Day of the Clipper
Contemporary Maritime-themed Ballad
Words and Music © Steve Romanoff
Sung with kind permission of Steve Romanoff.
You can see the squares of canvas dancing over the horizon,
You can hear the shanty wailing to the heaving of the men,
You can feel the seas up to your knees and you know the sea is risin’
And you know the clipper’s day has come again.
To the men on high the bos’n’s cry commands a killing strain,
‘Til every mother’s son begins to pray.
With a hearty shout she comes about and she heads into the rain,
And the ship has never seen a better day.
Sailing ships and sailing men will sail the open water,
Where the only thing that matters is the wind inside the main.
So all you loving mothers keep your eyes upon your daughters;
For the sails will mend their tatters and the masts will rise again.
Wooden beams and human dreams are all that make her go;
And the magic of the wind upon her sails.
We’d rather fight the weather than the fishes down below;
God help us if the rigging ever fails.
As the timber creaks the captain speaks above the vessel’s groans
‘Til every soul on board can hear the call.
It’s nothing but the singing of the ship inside her bones,
And this is when she likes it best of all. (Chorus)
Where the current goes the clipper’s nose is plowing fields of green.
Where fortune takes the crews we wish them well.
Where men could be when lost at sea is somewhere in between
The regions of a heaven and a hell.
Well they’re sailing eastern harbors and the California shore;
If you set your mind to see them then you can.
As you count each mast go sailing past you, prouder than before,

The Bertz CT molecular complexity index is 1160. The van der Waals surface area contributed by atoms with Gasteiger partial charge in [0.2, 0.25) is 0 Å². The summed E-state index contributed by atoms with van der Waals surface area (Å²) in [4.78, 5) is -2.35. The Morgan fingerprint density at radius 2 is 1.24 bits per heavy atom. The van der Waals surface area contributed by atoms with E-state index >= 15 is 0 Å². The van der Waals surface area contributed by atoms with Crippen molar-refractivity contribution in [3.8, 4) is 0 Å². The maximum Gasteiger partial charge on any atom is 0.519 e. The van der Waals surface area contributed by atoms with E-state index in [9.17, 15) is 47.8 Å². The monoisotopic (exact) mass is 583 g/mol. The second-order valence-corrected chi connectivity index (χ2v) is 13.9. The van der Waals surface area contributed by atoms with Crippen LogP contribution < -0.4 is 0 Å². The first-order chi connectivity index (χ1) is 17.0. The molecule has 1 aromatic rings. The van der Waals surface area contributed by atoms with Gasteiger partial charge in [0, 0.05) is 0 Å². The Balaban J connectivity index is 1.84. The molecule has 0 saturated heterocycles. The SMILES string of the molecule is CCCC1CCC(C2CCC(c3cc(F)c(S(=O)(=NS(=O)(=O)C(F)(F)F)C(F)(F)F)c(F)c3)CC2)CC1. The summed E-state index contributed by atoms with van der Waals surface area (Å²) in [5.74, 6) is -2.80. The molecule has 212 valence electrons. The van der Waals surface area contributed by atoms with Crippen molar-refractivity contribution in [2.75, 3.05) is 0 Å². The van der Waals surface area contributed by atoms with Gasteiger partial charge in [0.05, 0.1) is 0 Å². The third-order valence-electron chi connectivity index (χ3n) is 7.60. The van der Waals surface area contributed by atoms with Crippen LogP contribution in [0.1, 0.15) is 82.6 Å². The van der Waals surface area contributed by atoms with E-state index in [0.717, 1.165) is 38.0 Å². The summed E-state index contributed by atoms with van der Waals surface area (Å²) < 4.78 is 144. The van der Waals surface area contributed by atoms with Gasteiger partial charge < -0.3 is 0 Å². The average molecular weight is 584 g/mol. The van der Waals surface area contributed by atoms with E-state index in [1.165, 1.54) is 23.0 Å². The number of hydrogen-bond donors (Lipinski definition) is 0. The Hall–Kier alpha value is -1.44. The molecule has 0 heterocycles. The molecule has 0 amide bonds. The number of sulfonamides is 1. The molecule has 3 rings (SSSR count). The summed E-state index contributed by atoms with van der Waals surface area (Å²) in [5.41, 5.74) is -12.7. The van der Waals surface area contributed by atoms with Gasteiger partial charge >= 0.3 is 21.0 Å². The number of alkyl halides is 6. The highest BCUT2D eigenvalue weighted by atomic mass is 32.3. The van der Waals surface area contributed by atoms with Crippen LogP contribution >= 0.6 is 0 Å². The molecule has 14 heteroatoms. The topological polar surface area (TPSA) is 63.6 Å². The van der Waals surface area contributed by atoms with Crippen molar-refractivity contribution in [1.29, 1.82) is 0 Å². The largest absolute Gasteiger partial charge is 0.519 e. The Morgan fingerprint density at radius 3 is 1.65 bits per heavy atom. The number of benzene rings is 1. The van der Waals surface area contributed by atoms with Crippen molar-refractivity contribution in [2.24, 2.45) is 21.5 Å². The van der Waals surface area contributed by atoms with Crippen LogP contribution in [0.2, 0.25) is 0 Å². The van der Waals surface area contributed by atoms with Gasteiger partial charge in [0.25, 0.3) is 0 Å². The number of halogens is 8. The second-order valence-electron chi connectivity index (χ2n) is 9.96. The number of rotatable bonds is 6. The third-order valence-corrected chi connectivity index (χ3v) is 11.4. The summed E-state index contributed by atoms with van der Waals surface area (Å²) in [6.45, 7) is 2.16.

Then you’ll know the clipper’s day has come again. (Chorus)
Our friends The Jolly Rogers taught us the chorus for this song at the 2007 Port Washington Pirate Festival. We all enjoyed it so much we thought we might include it in future shows. Steve Romanoff is a friend of a friend and so he gave us his permission to perform the piece.
A former member of The Jolly Rogers taught them this song, but inexplicably replaced, “Where the current goes the clipper’s nose is plowing fields of green,” with “Where the current goes the clipper’s nose is plowing fields of bream.” Whenever we perform together we struggle with what word we’ll use. Mostly.
From the Schooner Fare website:
Steve Romanoff (from Day of the Clipper) Steve wrote “Day of the Clipper” in the early years of Schooner Fare. It is the first of many Schooner Fare songs that labeled the group with a nautical theme. Later writing has changed that label somewhat. Schooner Fare tells the stories of Maine and Mainers and the nautical is only one element of those stories. “Day of the Clipper” was also recorded by Tommy Makem and Liam Clancy and is very often found in anthologies of traditional Irish songs. The song was written during the oil crunch of the seventies when a return to sail seemed like a logical idea. After all the wind blows free… Perhaps those days may return after all and “the sails will mend their tatters and the masts will rise again.”